Type 2 diabetics are more prone to both migraines and regular headaches than an otherwise healthy person. However, relief for a diabetic headache should not come in an over-the-counter painkiller. More often than not, your headache is trying to tell you that your blood sugar levels are out of balance. So instead of treating the headache and masking the problem, learn to associate the pain with your blood sugar levels and treat the cause of your pain.
Low blood sugar--also known as hypoglycemia or insulin reaction-- is a common cause of headache in diabetics. A hypoglycemia-related headache often results after missing a meal, over-exercising, drinking alcohol, or taking too much insulin or other medication.
If you think your headache is related to low blood sugar, confirm it by checking your blood glucose level with your meter. If your levels are below 70 mg/dL, take one of these remedies immediately:
3 glucose tablets or 1 serving of glucose gel 1/2 cup of fruit juice 1/2 cup of soda (not diet) 1 cup of milk 1 tbsp. of sugar or honey (However, be advised that if you are taking Acarbose or Miglitol your blood glucose levels can only be raised by taking a pure glucose tablet or gel.)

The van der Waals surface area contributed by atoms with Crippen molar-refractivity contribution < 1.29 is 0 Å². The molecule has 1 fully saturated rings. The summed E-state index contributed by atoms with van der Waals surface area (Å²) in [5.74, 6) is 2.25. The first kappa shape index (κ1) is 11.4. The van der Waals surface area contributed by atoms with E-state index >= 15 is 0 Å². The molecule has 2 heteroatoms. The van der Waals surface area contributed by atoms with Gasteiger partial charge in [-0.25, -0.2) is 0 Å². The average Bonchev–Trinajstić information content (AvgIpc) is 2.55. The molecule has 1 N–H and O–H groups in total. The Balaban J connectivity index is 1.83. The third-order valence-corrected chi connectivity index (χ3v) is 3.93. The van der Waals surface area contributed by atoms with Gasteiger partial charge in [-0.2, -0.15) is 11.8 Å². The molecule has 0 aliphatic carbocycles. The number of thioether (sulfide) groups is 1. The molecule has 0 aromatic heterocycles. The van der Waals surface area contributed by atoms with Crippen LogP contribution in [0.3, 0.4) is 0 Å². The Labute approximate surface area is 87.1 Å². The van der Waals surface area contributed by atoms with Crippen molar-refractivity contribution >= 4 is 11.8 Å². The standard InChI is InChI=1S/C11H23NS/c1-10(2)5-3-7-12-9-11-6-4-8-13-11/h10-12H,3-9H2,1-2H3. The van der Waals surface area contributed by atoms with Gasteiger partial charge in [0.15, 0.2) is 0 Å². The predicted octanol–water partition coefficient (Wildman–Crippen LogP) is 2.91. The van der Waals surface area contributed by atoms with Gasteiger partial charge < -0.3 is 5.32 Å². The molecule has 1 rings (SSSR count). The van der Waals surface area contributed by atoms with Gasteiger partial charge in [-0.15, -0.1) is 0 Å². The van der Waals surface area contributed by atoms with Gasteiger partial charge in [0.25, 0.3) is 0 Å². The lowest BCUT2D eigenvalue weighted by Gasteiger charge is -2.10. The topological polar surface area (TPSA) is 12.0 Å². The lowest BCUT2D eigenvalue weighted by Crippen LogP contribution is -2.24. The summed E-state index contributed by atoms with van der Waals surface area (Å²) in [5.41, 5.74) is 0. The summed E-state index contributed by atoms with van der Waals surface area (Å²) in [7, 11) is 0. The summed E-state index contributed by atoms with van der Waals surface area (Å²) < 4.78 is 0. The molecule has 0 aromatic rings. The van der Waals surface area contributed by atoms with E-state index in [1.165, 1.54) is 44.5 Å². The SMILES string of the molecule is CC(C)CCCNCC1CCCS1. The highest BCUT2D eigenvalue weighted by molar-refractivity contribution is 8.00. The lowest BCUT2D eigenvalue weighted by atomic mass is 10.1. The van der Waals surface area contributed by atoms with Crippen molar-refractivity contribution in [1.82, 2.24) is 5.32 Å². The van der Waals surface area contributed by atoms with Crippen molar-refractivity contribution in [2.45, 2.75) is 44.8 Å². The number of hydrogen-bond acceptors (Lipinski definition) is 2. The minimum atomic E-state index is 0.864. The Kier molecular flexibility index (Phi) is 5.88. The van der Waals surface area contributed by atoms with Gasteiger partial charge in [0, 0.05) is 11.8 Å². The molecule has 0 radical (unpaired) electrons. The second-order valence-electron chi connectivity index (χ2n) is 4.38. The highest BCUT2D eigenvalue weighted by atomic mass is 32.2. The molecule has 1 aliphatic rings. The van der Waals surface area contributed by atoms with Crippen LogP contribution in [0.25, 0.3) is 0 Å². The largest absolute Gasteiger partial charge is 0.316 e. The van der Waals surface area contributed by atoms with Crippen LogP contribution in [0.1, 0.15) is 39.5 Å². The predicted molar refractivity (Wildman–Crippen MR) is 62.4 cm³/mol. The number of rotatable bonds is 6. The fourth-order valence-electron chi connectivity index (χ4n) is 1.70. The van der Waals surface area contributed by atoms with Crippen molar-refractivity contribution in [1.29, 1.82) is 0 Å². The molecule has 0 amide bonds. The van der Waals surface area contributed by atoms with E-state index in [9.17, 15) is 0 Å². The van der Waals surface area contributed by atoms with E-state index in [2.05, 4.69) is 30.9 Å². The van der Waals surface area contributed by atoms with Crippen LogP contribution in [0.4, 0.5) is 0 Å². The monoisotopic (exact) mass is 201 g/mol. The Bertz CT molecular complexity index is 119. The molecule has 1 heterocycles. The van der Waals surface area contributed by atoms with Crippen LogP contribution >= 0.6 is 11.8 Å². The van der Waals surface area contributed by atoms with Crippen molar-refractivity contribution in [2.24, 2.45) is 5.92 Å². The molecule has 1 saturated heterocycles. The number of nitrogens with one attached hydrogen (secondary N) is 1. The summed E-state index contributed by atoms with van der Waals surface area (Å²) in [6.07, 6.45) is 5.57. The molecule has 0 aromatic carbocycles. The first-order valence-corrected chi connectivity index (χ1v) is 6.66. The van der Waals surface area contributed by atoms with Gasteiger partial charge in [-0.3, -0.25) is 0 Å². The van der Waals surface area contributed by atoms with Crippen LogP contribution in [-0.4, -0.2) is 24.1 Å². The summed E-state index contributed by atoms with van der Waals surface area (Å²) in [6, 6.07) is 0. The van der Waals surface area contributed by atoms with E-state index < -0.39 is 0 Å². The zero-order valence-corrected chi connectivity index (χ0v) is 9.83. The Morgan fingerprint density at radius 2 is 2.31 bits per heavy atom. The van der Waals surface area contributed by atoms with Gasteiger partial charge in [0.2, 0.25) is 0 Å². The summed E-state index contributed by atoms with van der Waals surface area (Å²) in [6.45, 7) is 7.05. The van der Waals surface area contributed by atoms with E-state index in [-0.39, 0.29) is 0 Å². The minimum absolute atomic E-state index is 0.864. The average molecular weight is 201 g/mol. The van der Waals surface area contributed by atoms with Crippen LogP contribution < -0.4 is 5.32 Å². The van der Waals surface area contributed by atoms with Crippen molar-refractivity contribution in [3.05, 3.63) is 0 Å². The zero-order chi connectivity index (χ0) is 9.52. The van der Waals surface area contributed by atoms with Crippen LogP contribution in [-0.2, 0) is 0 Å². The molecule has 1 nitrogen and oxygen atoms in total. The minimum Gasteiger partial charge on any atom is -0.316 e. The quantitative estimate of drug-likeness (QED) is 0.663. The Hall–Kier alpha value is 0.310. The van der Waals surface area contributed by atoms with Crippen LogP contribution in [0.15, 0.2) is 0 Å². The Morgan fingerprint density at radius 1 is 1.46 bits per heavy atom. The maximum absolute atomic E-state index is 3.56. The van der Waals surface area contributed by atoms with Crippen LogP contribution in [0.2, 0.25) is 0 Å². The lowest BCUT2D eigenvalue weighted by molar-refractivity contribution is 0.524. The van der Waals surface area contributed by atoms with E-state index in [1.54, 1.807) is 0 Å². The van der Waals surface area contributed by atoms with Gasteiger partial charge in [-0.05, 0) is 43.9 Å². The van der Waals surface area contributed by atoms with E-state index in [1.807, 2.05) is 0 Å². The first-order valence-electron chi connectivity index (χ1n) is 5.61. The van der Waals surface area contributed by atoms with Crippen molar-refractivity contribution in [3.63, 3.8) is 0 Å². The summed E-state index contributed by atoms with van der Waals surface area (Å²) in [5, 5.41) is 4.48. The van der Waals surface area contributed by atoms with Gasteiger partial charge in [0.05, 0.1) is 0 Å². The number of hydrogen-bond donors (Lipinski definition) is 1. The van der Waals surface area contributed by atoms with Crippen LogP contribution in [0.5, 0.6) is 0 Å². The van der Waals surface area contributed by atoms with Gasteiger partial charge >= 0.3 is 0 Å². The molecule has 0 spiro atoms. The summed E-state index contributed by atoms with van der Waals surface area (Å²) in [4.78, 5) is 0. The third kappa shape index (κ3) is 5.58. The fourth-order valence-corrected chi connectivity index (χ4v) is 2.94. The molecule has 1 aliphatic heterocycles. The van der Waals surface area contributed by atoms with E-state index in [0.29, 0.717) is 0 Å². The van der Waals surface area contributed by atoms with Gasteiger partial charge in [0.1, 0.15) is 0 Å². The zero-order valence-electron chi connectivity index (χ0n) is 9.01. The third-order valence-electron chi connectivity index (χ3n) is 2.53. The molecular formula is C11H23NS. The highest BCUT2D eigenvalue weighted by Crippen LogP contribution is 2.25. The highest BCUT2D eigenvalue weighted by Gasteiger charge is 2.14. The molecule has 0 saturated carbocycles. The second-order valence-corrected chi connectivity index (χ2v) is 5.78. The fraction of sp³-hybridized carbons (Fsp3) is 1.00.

After the dose, re-check your blood glucose level to make sure that it is above 70 mg/dL. Then, have a snack if your next meal is more than an hour away.
High blood sugar, or hyperglycemia, also can cause headaches in diabetics. High blood sugar can develop over several days or hours and can be the result of eating too much or too frequently, exercising too little, taking too little diabetes medication, stress, illness or injury.
If your headache arrives in conjunction with any of those factors or your meter reading is high for you, eat a piece of vinegar soaked in bread. A 2005 study published in the European Journal of Clinical Nutrition showed that eating a piece of whole-grain wheat bread soaked in vinegar lowered subjects' blood sugar within 30 minutes. After eating the vinegar, be sure to drink plenty of water to avoid dehydration from frequent urination and take a 30-minute walk to help your body regulate your blood sugar.
When to Consult a Doctor
While a diabetic headache is often just a sign that your blood sugar is temporarily out of balance, it may also be a sign of a serious problem. If your headache comes in conjunction with any of these symptoms, contact your doctor immediately:
A sharp headache that originates behind one eye and is accompanied by blurred vision and spots or flashes of light may be a sign of glaucoma.
A severe headache accompanied by dizziness, a lack of feeling in one or more limbs (numbness), slurred speech and/or drooping of one side of the face may be a sign of the onset of a stroke.
A severe headache accompanied by confusion, thirst, frequent urination and dizziness can be a sign of the onset of a diabetic coma.